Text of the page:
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Political Pagans
Hazel Marshall

As foot and mouth pyres are still being lit in a gruesome parody of the Beltane fires, they remind us that it is time to celebrate May Day once again. Yes, you too can dance with the fairies or round a Maypole, jump over a roaring fire to make a wish or wash your face in the morning dew. Just remember that to keep up with contemporary ideology you have to go and mutilate some public architecture in support of workers rights the next day.

Build up your energy, there’s a lot to be done in the first twenty four hours of May. In fact, so much that, to make things a little easier, I have decided to split the May Day celebrations into two halves. Arguably it is split into the female and male half. After all, the pagan side seems to call on worshipping the fertility of the Earth, the goddess Diana or some other embodiment of womanhood. While the political side has never had any qualms about calling on the International Brotherhood of Workers. Therefore, feel free to take your side. Pagan or political; male or female, the decision is yours.

The Pagan Side
Beltane (named after the Celtic God of Sun, Bel) is celebrated on the eve of May Day, on April 30th. It is a ritualistic celebration dating back to the Celts and Saxons (that’s quite a long time ago). It is strongly linked to the seasons and is about celebrating the earth and the first planting season. Spring, after all, is all about creation and fertility. It is about reminding us that the sap is rising. There are many ways to get rid of the sap if it is bothering you. Most of them involved leaping, jumping, dancing, rutting or just plain running around. If you want to celebrate May Day the pagan, female way, here are a list of dos and don’ts to help you along the way:

1. Do dance with the fairies;
2. Don’t try to capture one - they will curse you;
3. Do bathe your face in nice fresh morning dew;
4. Don’t do it in a public park where you have seen dogs running around;
5. Do leap over the Beltane fire while making a wish;
6. Don’t do so while wearing floating gauzy clothes;
7. Do dress up like Diana and Herne, the god and goddess of hunting;
8. Don’t go down the pub until you’ve changed;
9. Do celebrate all aspects of fertility and creation;
10. Don’t do it in public (especially the fertility bit).

The Political Way
Meanwhile, over in the more serious male, political arena people are limbering up for May Day. Daubing Winston Churchill with a spot of paint and giving him a grass Mohican is maybe not the best way to remember that May Day was first granted as a public holiday in honour of the Haymarket Martyrs. Bizarrely, the Haymarket Martyrs were American, from Chicago in fact, and they were martyred for fighting for an eight hour working day. This all happened back last century when the Americans still had unions. But it is the French that we really have to thank, for when the Second International was formed on the 100th anniversary of the French Revolution (that means it happened in 1889), they supported the Chicago Workers and called for a demonstration to take place in support of them. This demonstration took place on 1 May 1890 and became known as International Workers Day. These demonstrations took place throughout the world on the 1st of May every year throughout the next few decades. While we in Europe clung to the date as being a celebration of workers rights, the Americans, who, if you remember started it all, ditched that date in favour of Labour Day on 5 September, since it fitted in much better with their holiday plans, slotting conveniently as it did in between the 4th of July and Thanksgiving. They also managed to turn it into a weekend instead of just a day. Anyway, if you insist on going down the male or political route here are your dos and don’ts:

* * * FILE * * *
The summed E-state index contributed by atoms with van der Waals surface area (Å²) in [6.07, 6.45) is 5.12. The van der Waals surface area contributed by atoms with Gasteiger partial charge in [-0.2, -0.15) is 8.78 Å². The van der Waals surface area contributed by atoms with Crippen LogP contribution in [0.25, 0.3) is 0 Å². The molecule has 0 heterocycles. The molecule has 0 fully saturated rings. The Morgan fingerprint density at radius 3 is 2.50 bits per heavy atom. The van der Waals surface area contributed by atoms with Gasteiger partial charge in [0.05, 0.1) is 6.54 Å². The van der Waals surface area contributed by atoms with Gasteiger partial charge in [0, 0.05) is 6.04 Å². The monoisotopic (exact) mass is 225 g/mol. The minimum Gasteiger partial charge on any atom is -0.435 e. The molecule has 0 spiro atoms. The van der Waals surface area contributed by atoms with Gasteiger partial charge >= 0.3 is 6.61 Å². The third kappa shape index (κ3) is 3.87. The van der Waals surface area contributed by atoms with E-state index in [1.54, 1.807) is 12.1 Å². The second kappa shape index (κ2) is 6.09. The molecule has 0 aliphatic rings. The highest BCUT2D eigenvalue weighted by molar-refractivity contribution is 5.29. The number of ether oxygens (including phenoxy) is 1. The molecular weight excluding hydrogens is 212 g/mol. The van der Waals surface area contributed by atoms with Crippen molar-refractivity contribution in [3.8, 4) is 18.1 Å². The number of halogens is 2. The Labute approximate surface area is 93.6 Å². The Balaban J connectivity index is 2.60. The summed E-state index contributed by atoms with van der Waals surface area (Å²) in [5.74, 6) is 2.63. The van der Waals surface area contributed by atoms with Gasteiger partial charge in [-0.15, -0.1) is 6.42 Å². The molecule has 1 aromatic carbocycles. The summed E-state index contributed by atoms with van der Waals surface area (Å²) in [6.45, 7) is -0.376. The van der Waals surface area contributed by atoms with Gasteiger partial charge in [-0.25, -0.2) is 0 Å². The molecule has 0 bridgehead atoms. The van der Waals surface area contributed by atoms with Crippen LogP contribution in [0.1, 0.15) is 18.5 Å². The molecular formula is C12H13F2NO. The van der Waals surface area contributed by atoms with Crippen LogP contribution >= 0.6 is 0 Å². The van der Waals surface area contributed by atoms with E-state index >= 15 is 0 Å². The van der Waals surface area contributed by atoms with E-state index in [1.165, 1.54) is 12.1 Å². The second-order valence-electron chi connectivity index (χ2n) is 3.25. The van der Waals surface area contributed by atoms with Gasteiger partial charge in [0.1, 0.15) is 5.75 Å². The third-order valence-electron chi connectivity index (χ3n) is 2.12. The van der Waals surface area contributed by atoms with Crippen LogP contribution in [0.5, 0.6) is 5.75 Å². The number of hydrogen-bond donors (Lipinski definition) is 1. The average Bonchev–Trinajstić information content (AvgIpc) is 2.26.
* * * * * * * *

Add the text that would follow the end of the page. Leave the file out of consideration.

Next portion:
1. Do demonstrate for the rights of others;
2. Don’t think that giving Winston Churchill a Mohican is funny, rebellious or even mildly amusing;
3. Do remember the Haymarket Martyrs - don’t say ‘who?’, they are the reason for your bank
4. Don’t sing the Red Flag, particularly if you are a New Labour supporter;
5. Do ask the Marxist next to you why the revolution hasn’t come yet;
6. Don’t ask him which private school he went to;
7. Do feel free to go away for a long weekend instead of marching;
8. Don’t go to London for that long weekend;
9. Do try to get extra money out of your company by insisting that you have crucial work that
needs done that day, so that you can go to work and surf the internet because nobody else is in;
10. Don’t forget to annoy any New Labour supporter by asking if they actually know the words to
the Red Flag.

© Hazel Marshall 2001

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